Former Statehouse lawmakers testify in Ohio bailout and bribery racketeering trial
Left to right: Former lawmaker Laura Lanese, former lobbyist Jeff Longstreth, and former lawmaker Dave Greenspan. Photo illustration by WEWS.
The following article was originally published on News5Cleveland.com and is published in the Ohio Capital Journal under a content-sharing agreement. Unlike other OCJ articles, it is not available for free republication by other news outlets as it is owned by WEWS in Cleveland.
The federal corruption trial against former Ohio House Speaker Larry Householder has had major Statehouse players in court.
Here is a brief update on the most significant details their testimony last week.
Householder is accused of accepting a nearly $61 million bribe in exchange for legislation, House Bill 6, that would provide a $1.3 billion bailout to FirstEnergy and other utility companies. Householder and former GOP lobbyist Borges have a combined trial and have both pleaded not guilty.
House operative Jeff Longstreth and FirstEnergy Solutions lobbyist Juan Cespedes pleaded guilty have finished their testimony. Longtime lobbyist Neil Clark died by suicide outside his Florida home after pleading not guilty to racketeering.
FirstEnergy already confessed to bribing Householder to help its failing corporation.
Longstreth and half a mill to spend
Former Householder staffer Jeff Longstreth was instrumental in the $60 million racketeering scheme, according to the FBI. This was confirmed by the aide when he confessed.
“I pleaded guilty to racketeering,” Longstreth told jurors. “I handled the money. By doing, that I facilitated everything else that happened because of that.”
His testimony can be damning, Case Western Reserve criminal law professor Michael Benza said.
“The government can show the paper trail and the money trail without having anybody on the inside,” Benza said. “But in order to prove the crime, they have to show what everybody knew the money was about — and that takes somebody on the inside.”
Longstreth’s guilty plea and testimony against the former speaker focused on $500,000 that the coconspirator “gave” to Householder. This then sparked a debate about if it was a loan, a gift or just plain corruption.
Longstreth explained that money came from what was supposed to be campaign funds, but was then used for personal needs of the former speaker.
This testimony could demolish the defense’s argument that having millions in funds from businesses is commonplace at the Statehouse, Benza added.
“When you take money as a campaign contribution and you’re fixing your house or you’re buying a new car or you’re doing these other things, it’s hard to say that’s politics as usual,” he said.
Under cross-examination, Longstreth said his sentence could be from 0-6 months in prison with his plea deal.
This opens up the defense for a good argument, Case Western Reserve University constitutional law expert Jonathan Entin said.
“They’ve admitted that they were bad actors,” Entin said, acting as though he is the defense attorney. “We agreed they were bad actors, but that doesn’t make the other defendants bad actors. It just makes them ‘other people.'”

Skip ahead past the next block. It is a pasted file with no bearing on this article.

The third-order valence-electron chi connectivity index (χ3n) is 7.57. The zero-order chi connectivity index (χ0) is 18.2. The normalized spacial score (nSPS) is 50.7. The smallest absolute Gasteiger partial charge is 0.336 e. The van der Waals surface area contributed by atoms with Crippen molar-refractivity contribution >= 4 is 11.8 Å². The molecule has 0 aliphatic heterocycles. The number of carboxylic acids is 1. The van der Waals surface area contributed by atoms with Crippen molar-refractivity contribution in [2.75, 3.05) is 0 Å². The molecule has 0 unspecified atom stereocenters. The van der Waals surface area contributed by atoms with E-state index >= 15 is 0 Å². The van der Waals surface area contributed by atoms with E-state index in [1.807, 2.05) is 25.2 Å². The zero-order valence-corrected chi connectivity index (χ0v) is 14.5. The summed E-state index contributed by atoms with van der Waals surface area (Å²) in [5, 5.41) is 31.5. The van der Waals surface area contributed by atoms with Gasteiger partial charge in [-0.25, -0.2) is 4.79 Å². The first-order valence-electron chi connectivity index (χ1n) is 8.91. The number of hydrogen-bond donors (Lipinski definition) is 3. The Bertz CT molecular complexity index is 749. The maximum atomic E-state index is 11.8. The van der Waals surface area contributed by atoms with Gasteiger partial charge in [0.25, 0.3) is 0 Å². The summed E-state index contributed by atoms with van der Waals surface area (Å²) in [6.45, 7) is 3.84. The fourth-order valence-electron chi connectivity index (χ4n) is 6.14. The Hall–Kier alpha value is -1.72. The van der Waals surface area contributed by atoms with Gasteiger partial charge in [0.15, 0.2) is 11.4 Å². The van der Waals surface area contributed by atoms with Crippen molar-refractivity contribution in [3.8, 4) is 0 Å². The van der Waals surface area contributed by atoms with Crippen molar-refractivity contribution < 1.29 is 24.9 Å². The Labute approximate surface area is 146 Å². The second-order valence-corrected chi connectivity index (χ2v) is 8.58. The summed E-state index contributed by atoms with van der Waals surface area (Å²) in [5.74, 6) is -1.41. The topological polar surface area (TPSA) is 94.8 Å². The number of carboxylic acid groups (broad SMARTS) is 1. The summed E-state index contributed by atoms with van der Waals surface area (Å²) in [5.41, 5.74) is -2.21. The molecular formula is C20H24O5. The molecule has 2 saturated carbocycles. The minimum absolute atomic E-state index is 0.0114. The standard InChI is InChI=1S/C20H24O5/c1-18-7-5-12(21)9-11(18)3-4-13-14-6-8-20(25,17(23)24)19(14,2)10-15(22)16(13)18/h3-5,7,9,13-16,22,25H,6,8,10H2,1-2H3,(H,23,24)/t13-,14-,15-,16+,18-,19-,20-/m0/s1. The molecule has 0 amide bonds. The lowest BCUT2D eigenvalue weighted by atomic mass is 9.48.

Longstreth wasn’t the only big name who testified
Former state Rep. Laura Lanese took to the stand to explain the pressure she was under to support House Bill 6. She recalled she lost sleep for months but refused to vote for it. She ended up losing her position on a committee following the vote.
According to the FBI, former GOP lawmaker Dave Greenspan actually got the investigation started. Greenspan was concerned about the ethics around H.B. 6, and while at a Bob Evans with the lead agent Blane Wetzel, the lawmaker got a text from Householder asking him to delete all previous texts.
Greenspan started his testimony Thursday, saying he called the FBI to report Larry Householder. With Wetzel, he got a text from Householder asking for his vote on H.B. 6 nuclear bailout. He said no, which then lead to Householder threatening him.
Pat Tully, a former Householder policy staffer who still works in energy policy and appears around the Statehouse, testified as well. He was the Public Utilities Commission of Ohio’s senior policy advisor. FirstEnergy lobbyist Ty Pine forwarded Tully’s resume to Longstreth. Soon after, he joined the Householder brigade and worked to draft the legislation with PUCO chairman Sam Randazzo. Randazzo has been dripping in controversy for years.
Householder’s alleged coercion techniques have clouded the trial, despite them not being illegal, Benza said.
“The fact that there are aspects of intimidation, bullying, threats outright… ‘do this or I will kill your career type of thing,’ — that in and of itself, again, isn’t an issue of public corruption,” the professor said. “Where it crosses over is when you start doing those next steps.”
Those next steps — exchanging money for a policy — on the taxpayer’s dime.
Once again, the defense attorneys for Householder have yelled about bias.
“You’ve been tying our hands, overruling every objection…Not allowing us to try our case,” Mark Marein yelled in court. “Is there something personal about Mr. Householder?
Judge Black ignored his remarks, responding: “Anything further?”
OCJ/WEWS analyzed the previous few times the attorneys have been upset. Read more below.
More star-studded testimony is expected.
Attorney General Dave Yost and current state Rep. Scott Lipps have been subpoenaed, as were former state Reps. Jay Hottinger and Kyle Koehler.
Follow WEWS statehouse reporter Morgan Trau on Twitter and Facebook.
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